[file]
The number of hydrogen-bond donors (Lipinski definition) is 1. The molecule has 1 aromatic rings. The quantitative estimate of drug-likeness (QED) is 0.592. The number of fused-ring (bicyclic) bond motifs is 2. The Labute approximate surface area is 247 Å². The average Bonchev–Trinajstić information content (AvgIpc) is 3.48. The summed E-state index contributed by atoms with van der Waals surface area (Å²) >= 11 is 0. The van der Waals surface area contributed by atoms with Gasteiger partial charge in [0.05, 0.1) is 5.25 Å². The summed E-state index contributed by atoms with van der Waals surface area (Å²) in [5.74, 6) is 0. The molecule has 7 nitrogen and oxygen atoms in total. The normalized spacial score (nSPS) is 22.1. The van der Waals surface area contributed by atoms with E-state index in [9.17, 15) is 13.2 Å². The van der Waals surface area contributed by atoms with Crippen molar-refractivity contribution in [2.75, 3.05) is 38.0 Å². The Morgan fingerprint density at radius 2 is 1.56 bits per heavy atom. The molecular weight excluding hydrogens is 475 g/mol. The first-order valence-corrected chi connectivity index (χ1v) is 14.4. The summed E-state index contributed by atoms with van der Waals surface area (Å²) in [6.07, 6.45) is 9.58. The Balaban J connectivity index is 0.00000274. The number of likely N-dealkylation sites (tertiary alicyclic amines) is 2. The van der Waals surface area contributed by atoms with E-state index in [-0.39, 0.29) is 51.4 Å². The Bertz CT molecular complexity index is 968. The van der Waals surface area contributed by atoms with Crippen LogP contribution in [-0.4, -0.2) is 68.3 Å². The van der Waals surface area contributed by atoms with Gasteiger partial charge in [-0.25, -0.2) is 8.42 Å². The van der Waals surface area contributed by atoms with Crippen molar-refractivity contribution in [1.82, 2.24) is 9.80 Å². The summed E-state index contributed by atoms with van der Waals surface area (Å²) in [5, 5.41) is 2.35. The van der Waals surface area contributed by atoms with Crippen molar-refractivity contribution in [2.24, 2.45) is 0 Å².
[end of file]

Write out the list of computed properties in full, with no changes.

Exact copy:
The number of hydrogen-bond donors (Lipinski definition) is 1. The molecule has 1 aromatic rings. The quantitative estimate of drug-likeness (QED) is 0.592. The number of fused-ring (bicyclic) bond motifs is 2. The Labute approximate surface area is 247 Å². The average Bonchev–Trinajstić information content (AvgIpc) is 3.48. The summed E-state index contributed by atoms with van der Waals surface area (Å²) >= 11 is 0. The van der Waals surface area contributed by atoms with Gasteiger partial charge in [0.05, 0.1) is 5.25 Å². The summed E-state index contributed by atoms with van der Waals surface area (Å²) in [5.74, 6) is 0. The molecule has 7 nitrogen and oxygen atoms in total. The normalized spacial score (nSPS) is 22.1. The van der Waals surface area contributed by atoms with E-state index in [9.17, 15) is 13.2 Å². The van der Waals surface area contributed by atoms with Crippen molar-refractivity contribution in [2.75, 3.05) is 38.0 Å². The Morgan fingerprint density at radius 2 is 1.56 bits per heavy atom. The molecular weight excluding hydrogens is 475 g/mol. The first-order valence-corrected chi connectivity index (χ1v) is 14.4. The summed E-state index contributed by atoms with van der Waals surface area (Å²) in [6.07, 6.45) is 9.58. The Balaban J connectivity index is 0.00000274. The number of likely N-dealkylation sites (tertiary alicyclic amines) is 2. The van der Waals surface area contributed by atoms with E-state index in [-0.39, 0.29) is 51.4 Å². The Bertz CT molecular complexity index is 968. The van der Waals surface area contributed by atoms with Crippen LogP contribution in [-0.4, -0.2) is 68.3 Å². The van der Waals surface area contributed by atoms with Gasteiger partial charge in [-0.25, -0.2) is 8.42 Å². The van der Waals surface area contributed by atoms with Crippen molar-refractivity contribution in [1.82, 2.24) is 9.80 Å². The summed E-state index contributed by atoms with van der Waals surface area (Å²) in [5, 5.41) is 2.35. The van der Waals surface area contributed by atoms with Crippen molar-refractivity contribution in [2.24, 2.45) is 0 Å².